Given that you claim to support the dialogue between Belgrade and Priština, do you not think that this dialogue is also an appropriate format for resolving the issue of Kosovo’s membership in international organisations?

We strongly support the dialogue between Belgrade and Priština, under the facilitation of the EU and Federica Mogherini. Serbian citizens have to be aware that without the effective and comprehensive normalisation of relations between Belgrade and Priština there will be no accession to the European Union. We have good relations with both Belgrade and Priština and try to support this process as much as possible. Resolving this issue will be to the benefit of both sides, and I sincerely hope that we will be able to see results as soon as possible.

Given that you’re the chancellor of a state that’s a member of the EU, which is facilitating the Belgrade-Priština dialogue, how should we interpret your call for U.S. President Donald Trump to engage more on this issue?

It is clear that a solution needs to be found, primarily by the two sides, in Belgrade and Priština, and that the EU is in the leading position to facilitate this process. But, at the end of the day, any solution needs to have the support of the major powers, in particular, the permanent members of the Security Council. We have an interest in being in close partnership with the United States as regards the Western Balkans, and to have their support in encouraging progress on this important issue.

We have very close political, economic and cultural relations. The most important connection is the diaspora population of Serbia and other countries of the region in Austria. They are a well-integrated and an important part of our society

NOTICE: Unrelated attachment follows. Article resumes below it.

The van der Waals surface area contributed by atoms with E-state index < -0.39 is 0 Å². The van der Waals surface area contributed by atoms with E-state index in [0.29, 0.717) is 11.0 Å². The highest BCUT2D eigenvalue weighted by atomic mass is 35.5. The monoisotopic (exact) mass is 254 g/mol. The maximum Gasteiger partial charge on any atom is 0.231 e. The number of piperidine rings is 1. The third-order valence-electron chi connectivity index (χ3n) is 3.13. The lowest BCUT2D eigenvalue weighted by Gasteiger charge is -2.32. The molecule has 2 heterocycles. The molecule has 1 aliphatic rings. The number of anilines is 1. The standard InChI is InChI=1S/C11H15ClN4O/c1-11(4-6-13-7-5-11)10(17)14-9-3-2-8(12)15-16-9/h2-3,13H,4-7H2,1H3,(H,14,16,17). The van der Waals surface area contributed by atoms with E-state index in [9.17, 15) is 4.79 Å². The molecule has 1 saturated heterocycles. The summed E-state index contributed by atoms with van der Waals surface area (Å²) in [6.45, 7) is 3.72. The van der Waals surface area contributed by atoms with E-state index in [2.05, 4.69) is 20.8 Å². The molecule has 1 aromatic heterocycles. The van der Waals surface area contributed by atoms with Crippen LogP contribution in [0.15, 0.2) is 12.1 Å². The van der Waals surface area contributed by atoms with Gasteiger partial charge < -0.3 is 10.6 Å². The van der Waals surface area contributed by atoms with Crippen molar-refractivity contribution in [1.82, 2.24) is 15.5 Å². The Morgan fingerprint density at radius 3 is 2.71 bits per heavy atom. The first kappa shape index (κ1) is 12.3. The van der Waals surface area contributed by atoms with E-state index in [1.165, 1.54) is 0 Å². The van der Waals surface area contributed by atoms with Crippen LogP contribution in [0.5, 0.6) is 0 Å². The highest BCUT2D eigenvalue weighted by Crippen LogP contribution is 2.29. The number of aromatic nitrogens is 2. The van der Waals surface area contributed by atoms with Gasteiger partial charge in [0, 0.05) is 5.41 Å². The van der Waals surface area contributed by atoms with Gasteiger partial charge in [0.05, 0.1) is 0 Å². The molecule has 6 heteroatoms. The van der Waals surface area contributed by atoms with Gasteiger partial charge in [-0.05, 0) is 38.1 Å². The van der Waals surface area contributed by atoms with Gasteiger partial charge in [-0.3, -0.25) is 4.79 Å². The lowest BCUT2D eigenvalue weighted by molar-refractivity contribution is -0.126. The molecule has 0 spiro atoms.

In contrast to the EU’s official position, and that of Germany, you support the idea of dividing Kosovo. Many believe that bringing borders into question would lead to fresh instability across the entire region. How would you respond to that?

I have stated publicly that we will support what both sides can agree to, but it goes without saying that such a solution must contribute to more stability and not to more instability. I am confident that this is achievable.

Last year saw a new record in the trade exchange between Austria and Serbia, with the total exceeding a billion euros. Do you see opportunities for new Austrian investments in Serbia?

First of all, I am happy to see that the trade exchange between Austria and Serbia has been developing well in recent years. However, there is always room for more, and we should look into further opportunities.

From my contacts with Austrian companies, I know that there is interest in doing more and investing in the long term, be that in the service sector and the field of production and infrastructure. We also have a lot to offer in the energy sector, as well as with the environment.

Have the EU accessions of Serbia and other Western Balkan countries been temporarily removed from the agenda as a result of internal happenings within the EU?

Certainly not, and I’m not sure how you could possibly draw such a conclusion. On the contrary, during the Bulgarian and Austrian presidencies of 2018, the EU enlargement process was placed at the top of the agenda, as exemplified by the informal EU summit in Sofia that clearly reaffirmed the region’s membership perspective. The Commission issued a comprehensive strategy a year ago and in June 2018 EU Heads of State and Government reaffirmed their commitment to enlargement, which remains a key policy of the European Union.

During our presidency, two new negotiating chapters were opened with Serbia and one with Montenegro. EU enlargement will continue to be a key foreign policy priority for my government, because the EU perspective of the Western Balkans is of crucial importance to the stability of the entire region, and is therefore in the EU’s core interests. The European Union will only be complete when the countries of the Western Balkans have joined.